Codes

Nearly all corporate codes of conduct have COI provisions, but there is a great diversity of approaches to COIs in codes. This section will explore various issues in drafting COI provisions of general codes of conduct. It will also look at COI provisions in codes for suppliers, directors and others.

Global Challenges in Addressing Conflicts of Interest (Part Two)

By Lori Tansey Martens

In my last post, I outlined some of the challenges that global organizations face when implementing conflict of interest procedures throughout the world.  In this post, I make recommendations to help mitigate some of those challenges. 

Standards and Policies

First, many international employees will be unclear as to the definition of conflicts of interest.  Accordingly, conflict of interest standards should include a clear and precise definition of the concept.  Unfortunately many companies define conflicts of interest around the following lines: A conflict of interest occurs when you have personal interests which may conflict, or appear to conflict, with the company’s interests, or, A conflict of interest arises when we become involved, directly or indirectly, in activities that could impair, or be perceived to impair, our responsibility to act in the best interests of the company.

Sound familiar?  The problem with this type of definition is that it assumes that the employee’s and the company’s interests are at odds – the term ‘conflict’ itself is negative.  Yet, many international employees will see some of these situations not as conflicts, but as “win-wins,” both for themselves and for the company. 

If we could go back and rewrite our terminology on this topic, I would recommend that we talk about “Confluences of Interests” as opposed to “Conflicts of Interests”; however, I doubt that’s going to happen anytime soon.  But companies can certainly embed this concept into their definitions.  For example, companies can add the following to their standard conflict of interest definitions:  We may face situations where there is an overlap between our own personal interests, and the interests of the company.  Even when these situations appear to be in the best interests of both parties, they require particular care and scrutiny by your manager (or other appropriate company resource.)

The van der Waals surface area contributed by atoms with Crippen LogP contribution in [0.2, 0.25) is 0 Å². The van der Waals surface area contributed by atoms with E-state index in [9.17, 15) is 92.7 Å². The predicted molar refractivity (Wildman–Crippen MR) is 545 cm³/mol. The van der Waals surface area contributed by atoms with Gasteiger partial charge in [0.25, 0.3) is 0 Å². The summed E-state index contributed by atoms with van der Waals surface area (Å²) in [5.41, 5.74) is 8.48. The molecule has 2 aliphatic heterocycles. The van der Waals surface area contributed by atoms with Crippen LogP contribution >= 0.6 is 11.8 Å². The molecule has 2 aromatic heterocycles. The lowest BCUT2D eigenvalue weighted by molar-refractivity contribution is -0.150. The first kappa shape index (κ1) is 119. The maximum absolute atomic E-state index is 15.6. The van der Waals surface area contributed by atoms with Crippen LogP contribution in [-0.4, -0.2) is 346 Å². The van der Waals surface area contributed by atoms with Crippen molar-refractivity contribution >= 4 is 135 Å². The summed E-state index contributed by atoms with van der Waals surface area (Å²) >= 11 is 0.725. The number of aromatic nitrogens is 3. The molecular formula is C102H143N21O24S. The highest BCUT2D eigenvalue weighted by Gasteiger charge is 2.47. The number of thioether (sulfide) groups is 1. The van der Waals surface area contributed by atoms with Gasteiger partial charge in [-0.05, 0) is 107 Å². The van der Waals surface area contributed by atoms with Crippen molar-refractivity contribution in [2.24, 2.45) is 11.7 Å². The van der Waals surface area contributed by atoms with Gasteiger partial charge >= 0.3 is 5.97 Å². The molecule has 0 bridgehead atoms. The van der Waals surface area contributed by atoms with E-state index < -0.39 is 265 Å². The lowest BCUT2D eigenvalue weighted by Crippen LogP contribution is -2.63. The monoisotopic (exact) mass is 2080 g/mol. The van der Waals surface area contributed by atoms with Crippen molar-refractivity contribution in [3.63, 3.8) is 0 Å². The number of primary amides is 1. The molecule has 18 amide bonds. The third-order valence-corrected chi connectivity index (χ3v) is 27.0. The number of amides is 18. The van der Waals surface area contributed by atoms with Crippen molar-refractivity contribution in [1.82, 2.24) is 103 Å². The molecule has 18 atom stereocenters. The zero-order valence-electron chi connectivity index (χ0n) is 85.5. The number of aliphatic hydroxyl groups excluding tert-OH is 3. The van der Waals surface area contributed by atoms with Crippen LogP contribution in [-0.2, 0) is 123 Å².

The policy itself should also include “Q&As” that illustrate the nuances around some of the situations that can arise in an international context.  For example: Q.  In our region, the best supplier for a certain resource is a firm owned by our Managing Director’s wife.  To not buy from this firm will increase our costs significantly.  What should we do? A. In certain situations, the company may elect to do business with suppliers who are closely related to key personnel.  However, in all such cases, in order to promote transparency and to ensure fairness in supplier selection, the personal relationship must be disclosed to the Regional Director, who will make a determination as to the best course of action.

Another global concern is that some companies may consider employee involvement with certain non-profit organizations and charities to be a potential conflict of interest. However, companies should be aware that this is a particularly sensitive issue in Europe. Employees in Europe may view such concerns as a violation of their right to privacy. If companies include this element in the standard, the language should be very precise. For example, companies might specify that service in charities and nonprofit organizations “with aims that are overlapping or in direct conflict with the goals and aims of the Company” should be disclosed.

The standard or policy should also include a statement demonstrating respect for employees’ right to privacy for relationships that are outside the business sphere.  For example, “The Company respects the privacy of personal affairs of all employees, but employees must disclose situations that could result in real or perceived overlaps and/or conflicts between their personal interests and the interests of the Company.”

Finally, the policy should explain why managing confluences of interest are important for an organization. The rationale should extend to both potential ‘conflicts’ (e.g., an employee’s personal relationships may compromise his/her business judgment, decisions clouded by personal interests can negatively influence the long-term welfare of the organization, etc.) and ‘confluences’ (e.g., the company desires full transparency even in situations where both the company and the employee stand to benefit from the particular situation to ensure fairness, avoid misunderstandings, etc.)

Training